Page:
Two days after throwing the first no-hitter of his career -- and the first in Colorado history -- the right-hander won his first National League Player of the Week award.
Jimenez said that he knows that the no-hitter against the Braves played a big role, and he's very proud of that no-hitter.
"I'm happy," he said with a smile before Monday's game in Washington. "It's something that's always going to be there in my mind."
Against a high-powered Braves offense, Jimenez used his electric fastball to hurl the no-no despite issuing six walks. The 26-year-old struck out seven, retired the last 12 hitters he faced, and, on his career-high 128th pitch, got Brian McCann to turn a 1-2, up-and-in fastball into a groundout to Clint Barmes to preserve what became the 264th no-hitter in Major League history.
"The no-hitter's the number one thing," Jimenez said. "It's something that I'll have forever. It doesn't happen every day."
Almost every no-hitter has at least one gem-preserving catch. On Saturday, Dexter Fowler contributed two in one inning. In the seventh, the Atlanta-area native dashed from just right of dead-center to the left-center-field gap and stretched to backhand Troy Glaus' line drive near the warning track. He made another nice play for the next out of the inning, sprinting toward the infield to snag Yunel Escobar's sinking line drive.
"It's a great feeling, and I'm really happy to do it for Jimenez," Fowler said after the game. "Anything I can do to help."
Colorado manager Jim Tracy said Monday that he's constantly impressed by Jimenez's work ethic and constant thirst to get better and not be satisfied.
Tracy smiled when talking about how his coaches were leaving for the ballpark in Atlanta early on Sunday morning, the day after the no-hitter, and as they were going out of the hotel, they saw Jimenez coming in after a six-mile run.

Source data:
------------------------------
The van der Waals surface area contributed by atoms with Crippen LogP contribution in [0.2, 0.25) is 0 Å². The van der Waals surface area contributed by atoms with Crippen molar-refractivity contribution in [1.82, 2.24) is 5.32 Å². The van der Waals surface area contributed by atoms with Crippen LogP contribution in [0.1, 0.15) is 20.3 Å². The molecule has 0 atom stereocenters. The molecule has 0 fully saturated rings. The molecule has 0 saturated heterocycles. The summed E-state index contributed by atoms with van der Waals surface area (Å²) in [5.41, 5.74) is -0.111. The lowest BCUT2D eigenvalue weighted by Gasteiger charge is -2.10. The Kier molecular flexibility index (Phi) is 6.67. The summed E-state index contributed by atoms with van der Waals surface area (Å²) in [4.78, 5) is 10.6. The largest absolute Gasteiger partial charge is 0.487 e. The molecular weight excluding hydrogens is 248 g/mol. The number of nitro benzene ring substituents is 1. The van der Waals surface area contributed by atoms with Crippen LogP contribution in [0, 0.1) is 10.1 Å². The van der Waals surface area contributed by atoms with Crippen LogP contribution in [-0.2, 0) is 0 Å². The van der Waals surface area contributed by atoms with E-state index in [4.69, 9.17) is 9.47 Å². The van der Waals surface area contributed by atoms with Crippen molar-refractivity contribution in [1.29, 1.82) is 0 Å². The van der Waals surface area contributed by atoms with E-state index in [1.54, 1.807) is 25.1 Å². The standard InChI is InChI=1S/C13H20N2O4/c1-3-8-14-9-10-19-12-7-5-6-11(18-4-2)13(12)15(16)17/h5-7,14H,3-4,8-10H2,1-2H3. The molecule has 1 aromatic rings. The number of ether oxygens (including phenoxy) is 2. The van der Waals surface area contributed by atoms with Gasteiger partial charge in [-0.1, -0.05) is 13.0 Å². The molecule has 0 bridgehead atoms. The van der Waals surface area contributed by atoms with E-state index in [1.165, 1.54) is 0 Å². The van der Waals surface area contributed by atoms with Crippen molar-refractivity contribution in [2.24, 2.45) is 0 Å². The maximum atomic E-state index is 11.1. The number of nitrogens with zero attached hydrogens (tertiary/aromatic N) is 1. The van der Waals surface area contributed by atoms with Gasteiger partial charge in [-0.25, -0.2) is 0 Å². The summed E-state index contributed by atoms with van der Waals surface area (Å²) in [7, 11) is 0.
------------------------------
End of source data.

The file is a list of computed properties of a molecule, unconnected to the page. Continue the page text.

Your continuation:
The right-hander told them he didn't sleep much after his big night.
"He's the cream of the crop," said Tracy.
Thanks in large part to a suggestion by pitching coach Bob Apodaca to throw from the stretch with his pitch count rising early, Jimenez became the fourth Dominican-born pitcher to throw a no-hitter, joining Jose Jimenez (Cardinals, 1999), Ramon Martinez (Dodgers, 1995) and Hall of Famer Juan Marichal (Giants, 1963).
Jimenez, who sported a 3.47 ERA and won 15 games last season, is now 3-0 with a 1.29 ERA in his first three starts of the 2010 campaign.
His next start is scheduled to be in the finale of the four-game series in Washington on Thursday afternoon.
Other top performers in the NL last week included Cardinals starter Adam Wainwright (2-0 with a 1.06 ERA and 16 strikeouts), Padres starter Kevin Correia (2-0, 1.59 ERA), Dodgers outfielders Andre Ethier (.423 batting average, three homers and nine RBIs) and Matt Kemp (.333, four homers), Phillies second baseman Chase Utley (.333, five homers), Nationals catcher Ivan Rodriguez (.476, five doubles) and Marlins second baseman Dan Uggla (.464, seven RBIs, 13 hits).
Jeff Seidel is a contributor to MLB.com. This story was not subject to the approval of Major League Baseball or its clubs.